Thursday, March 31, 2011

A Host of Golden Daffodils

I think spring heard me complaining and decided to head our way! Lovely flowers are starting to bloom here and there. And daffodils are definitely a favorite of mine.

I majored in English Literature but poems were never my forte. Every time a professor would challenge us to try to understand a poem or what the poet was trying to express, a part of me would always be thinking, "how should I know?"

But these bright cheerful daffodils remind me of a famous poem by William Wordsworth...and I think I understand exactly what he was saying!

And then my heart with pleasure fills,
And dances with the daffodils.

Tuesday, March 29, 2011

More Than Winning

Today the evening newspapers were all about the Tohoku High School Baseball Team.

No, they didn't win their game today at the national high school tournament. They unfortunately lost 0-7. But the front page of the newspapers read "Good game, Tohoku!" or "Thank you, Tohoku!"

The baseball team of Tohoku High School (Miyagi Prefecture) were practicing outside when the earthquake hit. With the devastation that followed, many assumed they wouldn't make it to the tournament. The team's practices were halted in order to help out at rescue shelters, even as many of the players who lived in dorms went without water, electricity, and gas, too. But with the safety of all the player's families confirmed and through the support of many of the people in shelters, they were able to make their way to the tournament the following week.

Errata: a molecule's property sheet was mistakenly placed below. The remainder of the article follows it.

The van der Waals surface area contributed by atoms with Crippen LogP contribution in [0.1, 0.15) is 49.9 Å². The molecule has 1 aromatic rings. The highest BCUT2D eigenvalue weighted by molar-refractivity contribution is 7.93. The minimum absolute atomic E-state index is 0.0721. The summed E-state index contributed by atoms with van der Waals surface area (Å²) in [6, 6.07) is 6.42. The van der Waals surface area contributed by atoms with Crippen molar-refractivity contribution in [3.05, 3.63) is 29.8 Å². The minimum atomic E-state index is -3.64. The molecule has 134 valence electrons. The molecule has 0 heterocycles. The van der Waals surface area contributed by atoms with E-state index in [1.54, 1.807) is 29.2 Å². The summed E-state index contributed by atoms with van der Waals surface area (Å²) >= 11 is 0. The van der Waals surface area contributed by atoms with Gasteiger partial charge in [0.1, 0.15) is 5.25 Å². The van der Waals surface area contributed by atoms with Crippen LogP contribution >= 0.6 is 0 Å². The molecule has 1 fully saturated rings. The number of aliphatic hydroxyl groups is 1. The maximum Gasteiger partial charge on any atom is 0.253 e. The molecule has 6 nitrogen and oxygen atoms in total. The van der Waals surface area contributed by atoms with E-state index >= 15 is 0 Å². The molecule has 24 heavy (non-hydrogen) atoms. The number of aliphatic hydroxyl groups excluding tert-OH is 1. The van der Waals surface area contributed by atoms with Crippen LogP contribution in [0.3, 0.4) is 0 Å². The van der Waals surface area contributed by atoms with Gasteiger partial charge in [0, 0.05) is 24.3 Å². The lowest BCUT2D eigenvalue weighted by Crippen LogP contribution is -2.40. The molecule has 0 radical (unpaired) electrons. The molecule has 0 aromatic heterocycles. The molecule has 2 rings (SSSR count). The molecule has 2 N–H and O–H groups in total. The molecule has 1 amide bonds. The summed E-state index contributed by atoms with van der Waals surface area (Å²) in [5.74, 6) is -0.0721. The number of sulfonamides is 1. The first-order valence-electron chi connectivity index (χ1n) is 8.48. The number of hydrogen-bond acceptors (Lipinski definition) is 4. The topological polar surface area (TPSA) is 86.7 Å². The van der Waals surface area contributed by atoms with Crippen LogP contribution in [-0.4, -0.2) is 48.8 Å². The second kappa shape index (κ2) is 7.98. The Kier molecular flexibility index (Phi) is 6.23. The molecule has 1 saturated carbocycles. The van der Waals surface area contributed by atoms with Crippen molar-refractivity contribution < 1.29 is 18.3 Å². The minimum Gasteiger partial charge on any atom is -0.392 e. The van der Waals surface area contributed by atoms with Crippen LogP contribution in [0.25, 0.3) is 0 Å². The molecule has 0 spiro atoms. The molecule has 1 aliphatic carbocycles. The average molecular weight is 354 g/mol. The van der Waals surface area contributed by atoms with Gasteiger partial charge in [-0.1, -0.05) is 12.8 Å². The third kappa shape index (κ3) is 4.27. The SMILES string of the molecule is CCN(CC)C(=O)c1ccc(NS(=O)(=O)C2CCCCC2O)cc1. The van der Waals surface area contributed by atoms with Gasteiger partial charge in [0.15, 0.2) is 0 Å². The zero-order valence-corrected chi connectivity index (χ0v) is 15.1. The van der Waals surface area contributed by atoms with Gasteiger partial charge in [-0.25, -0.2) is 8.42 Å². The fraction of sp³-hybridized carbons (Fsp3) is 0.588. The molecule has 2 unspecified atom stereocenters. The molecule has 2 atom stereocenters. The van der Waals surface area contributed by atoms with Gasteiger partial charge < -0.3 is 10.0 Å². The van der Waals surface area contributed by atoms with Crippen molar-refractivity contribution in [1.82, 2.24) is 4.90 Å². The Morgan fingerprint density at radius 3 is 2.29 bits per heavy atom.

These high school baseball tournaments we have twice a year is very special in Japan. People of all ages watch this tournament to root for the team representing their prefecture or just to see the young players hit, run, and shout their hearts out in every game.

Although the Tohoku High School Baseball Team weren't able to make it to the next round, the fact that they fought to the very end was an inspiration that lifted the spirits of many who watched.

And as one of the newspapers said, "...all of Japan applauded."

There's a really great article on high school baseball here.

Monday, March 28, 2011

Fishing For More

This is a Tai-yaki, the ever delicious fish-shaped cake that is usually filled with sweet beans. But this one is even better (in my opinion)'s filled with purple yam!!!

I really wanted to show you how purple the yam is inside...but it was so good, I forgot to take a photo before eating it all. Oops. Well, you'll have to take my word for it...the sweet and munchy fish was delicious!

A lot of high school kids buy it on their way home with friends or little kids beg their mom to stop and buy some on the way back from the grocery store. The Tai-yaki is really popular with everyone.

As for me...I can't wait to get another one to snack on while taking a walk around Shinjuku with my camera!

Sunday, March 27, 2011

A Hard Day's Night

It's been very cold these last few days...feels like spring is retreating again.

Thought I'd stop for a cup of coffee here. But "Coffee Re-To-A-Ru" seems to be closed. Actually "closed down" is probably more like it...they don't even have a doorknob!